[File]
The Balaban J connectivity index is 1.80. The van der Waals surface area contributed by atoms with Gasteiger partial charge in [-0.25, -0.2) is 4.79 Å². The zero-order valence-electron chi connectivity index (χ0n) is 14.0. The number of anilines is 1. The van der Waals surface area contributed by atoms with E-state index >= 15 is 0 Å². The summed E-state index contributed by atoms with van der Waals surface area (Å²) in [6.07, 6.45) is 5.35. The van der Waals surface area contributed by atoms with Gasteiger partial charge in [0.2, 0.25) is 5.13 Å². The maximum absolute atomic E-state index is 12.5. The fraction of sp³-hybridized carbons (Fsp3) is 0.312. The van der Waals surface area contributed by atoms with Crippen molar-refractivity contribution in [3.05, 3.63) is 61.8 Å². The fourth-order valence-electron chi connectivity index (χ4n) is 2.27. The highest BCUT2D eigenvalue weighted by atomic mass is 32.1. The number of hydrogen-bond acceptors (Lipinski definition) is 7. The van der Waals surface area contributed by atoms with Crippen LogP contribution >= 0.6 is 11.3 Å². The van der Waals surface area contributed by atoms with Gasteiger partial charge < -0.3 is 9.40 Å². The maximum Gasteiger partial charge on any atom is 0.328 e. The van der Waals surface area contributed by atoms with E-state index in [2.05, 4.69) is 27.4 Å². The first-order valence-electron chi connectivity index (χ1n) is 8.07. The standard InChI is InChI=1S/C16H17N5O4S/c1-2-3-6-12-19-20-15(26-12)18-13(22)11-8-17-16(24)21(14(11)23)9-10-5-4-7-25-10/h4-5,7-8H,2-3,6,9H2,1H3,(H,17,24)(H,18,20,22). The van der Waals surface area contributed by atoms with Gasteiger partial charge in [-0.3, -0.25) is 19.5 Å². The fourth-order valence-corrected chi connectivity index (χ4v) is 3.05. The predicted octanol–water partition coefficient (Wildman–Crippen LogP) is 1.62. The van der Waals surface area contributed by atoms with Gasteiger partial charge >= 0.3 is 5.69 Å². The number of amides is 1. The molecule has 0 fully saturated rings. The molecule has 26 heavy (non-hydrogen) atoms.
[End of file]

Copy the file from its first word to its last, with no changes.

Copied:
The Balaban J connectivity index is 1.80. The van der Waals surface area contributed by atoms with Gasteiger partial charge in [-0.25, -0.2) is 4.79 Å². The zero-order valence-electron chi connectivity index (χ0n) is 14.0. The number of anilines is 1. The van der Waals surface area contributed by atoms with E-state index >= 15 is 0 Å². The summed E-state index contributed by atoms with van der Waals surface area (Å²) in [6.07, 6.45) is 5.35. The van der Waals surface area contributed by atoms with Gasteiger partial charge in [0.2, 0.25) is 5.13 Å². The maximum absolute atomic E-state index is 12.5. The fraction of sp³-hybridized carbons (Fsp3) is 0.312. The van der Waals surface area contributed by atoms with Crippen molar-refractivity contribution in [3.05, 3.63) is 61.8 Å². The fourth-order valence-electron chi connectivity index (χ4n) is 2.27. The highest BCUT2D eigenvalue weighted by atomic mass is 32.1. The number of hydrogen-bond acceptors (Lipinski definition) is 7. The van der Waals surface area contributed by atoms with Crippen LogP contribution >= 0.6 is 11.3 Å². The van der Waals surface area contributed by atoms with Gasteiger partial charge < -0.3 is 9.40 Å². The maximum Gasteiger partial charge on any atom is 0.328 e. The van der Waals surface area contributed by atoms with E-state index in [2.05, 4.69) is 27.4 Å². The first-order valence-electron chi connectivity index (χ1n) is 8.07. The standard InChI is InChI=1S/C16H17N5O4S/c1-2-3-6-12-19-20-15(26-12)18-13(22)11-8-17-16(24)21(14(11)23)9-10-5-4-7-25-10/h4-5,7-8H,2-3,6,9H2,1H3,(H,17,24)(H,18,20,22). The van der Waals surface area contributed by atoms with Gasteiger partial charge in [-0.3, -0.25) is 19.5 Å². The fourth-order valence-corrected chi connectivity index (χ4v) is 3.05. The predicted octanol–water partition coefficient (Wildman–Crippen LogP) is 1.62. The van der Waals surface area contributed by atoms with Gasteiger partial charge >= 0.3 is 5.69 Å². The number of amides is 1. The molecule has 0 fully saturated rings. The molecule has 26 heavy (non-hydrogen) atoms.